Monday, February 23, 2009

“Let Us Down Easy”: Last Rites for the Ryan Adams Fans?

Being a Ryan Adams fan could keep you really busy in years like 2005 when the prolific prodigy released three full-length discs. But with a recent engagement to movie-star Mandy Moore and an alleged retirement from the Cardinals and rockstardom proper (due in part to serious issues with hearing loss), Ryan Adams just made being his devoted fan something sad and nostalgic and perhaps just a little bitter.

Call him self-centered, narcissistic, and tempestuously temper-tantrum unpredictable (many have called him worse), Ryan Adams remains an amazing musical and lyrical talent, and he’s just too young to hang it up. These recent developments in his “life-path” make me mad that I arrived at the party so late (I am sad to say this about too many great bands—too much music, too little time).

Back when Landin E. King—now my close friend and contributing editor at—was my first-year writing student at Tennessee Tech, he gave me a home-made mix CD of Ryan’s work. This was already early 2007, and I confess to filing the disc away for “later listening.” When I finally unpacked the tunes, “Tennessee Sucks” sucker-punched my soul, and of course, I was hooked.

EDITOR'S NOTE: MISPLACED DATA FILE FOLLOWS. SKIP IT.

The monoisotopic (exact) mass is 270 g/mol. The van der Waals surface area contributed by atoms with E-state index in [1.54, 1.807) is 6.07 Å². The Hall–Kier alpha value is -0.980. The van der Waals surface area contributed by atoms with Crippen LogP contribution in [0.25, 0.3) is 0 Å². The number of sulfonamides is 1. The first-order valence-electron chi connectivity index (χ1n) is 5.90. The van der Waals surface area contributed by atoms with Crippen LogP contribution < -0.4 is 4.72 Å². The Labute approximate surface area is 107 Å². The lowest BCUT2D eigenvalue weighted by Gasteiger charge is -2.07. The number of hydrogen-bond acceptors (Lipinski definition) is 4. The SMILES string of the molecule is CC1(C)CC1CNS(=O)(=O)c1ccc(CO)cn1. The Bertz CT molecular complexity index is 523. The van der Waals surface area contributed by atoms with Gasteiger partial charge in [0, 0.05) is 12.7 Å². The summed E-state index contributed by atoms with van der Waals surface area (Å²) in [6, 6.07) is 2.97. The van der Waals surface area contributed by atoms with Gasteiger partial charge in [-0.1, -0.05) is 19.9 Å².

In fall 2007, during my first semester hosting the Teacher On The Radio program on WTTU in Cookeville, TN, we had Easy Tiger in high rotation, and of course, I met other Ryan Adams fans, including the host of the program that aired just before mine. After much effort, Murphy Caldwell and I were able to score guest-list for the sold-out, late October, Adams and Cardinals’ gig at Nashville’s amazing War Memorial Auditorium. That night, I discovered why these “spacey sets of intoxicating indie-twang” garnered so many Grateful Dead comparisons.